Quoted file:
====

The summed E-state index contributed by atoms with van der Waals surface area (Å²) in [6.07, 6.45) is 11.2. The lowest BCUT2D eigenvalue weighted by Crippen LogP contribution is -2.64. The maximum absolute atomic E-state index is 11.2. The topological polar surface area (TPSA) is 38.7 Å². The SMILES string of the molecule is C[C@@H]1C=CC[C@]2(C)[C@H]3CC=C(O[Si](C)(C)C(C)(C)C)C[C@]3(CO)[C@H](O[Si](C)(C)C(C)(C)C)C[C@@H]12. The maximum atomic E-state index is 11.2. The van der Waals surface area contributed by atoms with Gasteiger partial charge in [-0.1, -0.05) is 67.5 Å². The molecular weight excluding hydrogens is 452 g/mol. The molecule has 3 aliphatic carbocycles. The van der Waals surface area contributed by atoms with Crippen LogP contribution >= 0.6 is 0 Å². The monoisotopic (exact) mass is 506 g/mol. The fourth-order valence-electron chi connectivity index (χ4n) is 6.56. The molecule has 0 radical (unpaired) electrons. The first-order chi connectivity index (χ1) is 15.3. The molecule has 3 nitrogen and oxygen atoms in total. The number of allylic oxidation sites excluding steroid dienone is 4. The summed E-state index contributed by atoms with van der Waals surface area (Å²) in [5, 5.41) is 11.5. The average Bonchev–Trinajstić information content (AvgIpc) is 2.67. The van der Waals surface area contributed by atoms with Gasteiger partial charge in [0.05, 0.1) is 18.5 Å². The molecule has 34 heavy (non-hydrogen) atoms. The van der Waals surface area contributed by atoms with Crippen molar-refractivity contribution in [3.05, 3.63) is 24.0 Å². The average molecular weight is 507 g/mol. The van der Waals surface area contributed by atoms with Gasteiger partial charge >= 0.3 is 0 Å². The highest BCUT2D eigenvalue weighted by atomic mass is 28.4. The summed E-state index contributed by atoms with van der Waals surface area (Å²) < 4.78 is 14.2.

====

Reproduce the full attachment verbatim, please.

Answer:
The summed E-state index contributed by atoms with van der Waals surface area (Å²) in [6.07, 6.45) is 11.2. The lowest BCUT2D eigenvalue weighted by Crippen LogP contribution is -2.64. The maximum absolute atomic E-state index is 11.2. The topological polar surface area (TPSA) is 38.7 Å². The SMILES string of the molecule is C[C@@H]1C=CC[C@]2(C)[C@H]3CC=C(O[Si](C)(C)C(C)(C)C)C[C@]3(CO)[C@H](O[Si](C)(C)C(C)(C)C)C[C@@H]12. The maximum atomic E-state index is 11.2. The van der Waals surface area contributed by atoms with Gasteiger partial charge in [-0.1, -0.05) is 67.5 Å². The molecular weight excluding hydrogens is 452 g/mol. The molecule has 3 aliphatic carbocycles. The van der Waals surface area contributed by atoms with Crippen LogP contribution >= 0.6 is 0 Å². The monoisotopic (exact) mass is 506 g/mol. The fourth-order valence-electron chi connectivity index (χ4n) is 6.56. The molecule has 0 radical (unpaired) electrons. The first-order chi connectivity index (χ1) is 15.3. The molecule has 3 nitrogen and oxygen atoms in total. The number of allylic oxidation sites excluding steroid dienone is 4. The summed E-state index contributed by atoms with van der Waals surface area (Å²) in [5, 5.41) is 11.5. The average Bonchev–Trinajstić information content (AvgIpc) is 2.67. The van der Waals surface area contributed by atoms with Gasteiger partial charge in [0.05, 0.1) is 18.5 Å². The molecule has 34 heavy (non-hydrogen) atoms. The van der Waals surface area contributed by atoms with Crippen molar-refractivity contribution in [3.05, 3.63) is 24.0 Å². The average molecular weight is 507 g/mol. The van der Waals surface area contributed by atoms with Gasteiger partial charge >= 0.3 is 0 Å². The highest BCUT2D eigenvalue weighted by atomic mass is 28.4. The summed E-state index contributed by atoms with van der Waals surface area (Å²) < 4.78 is 14.2.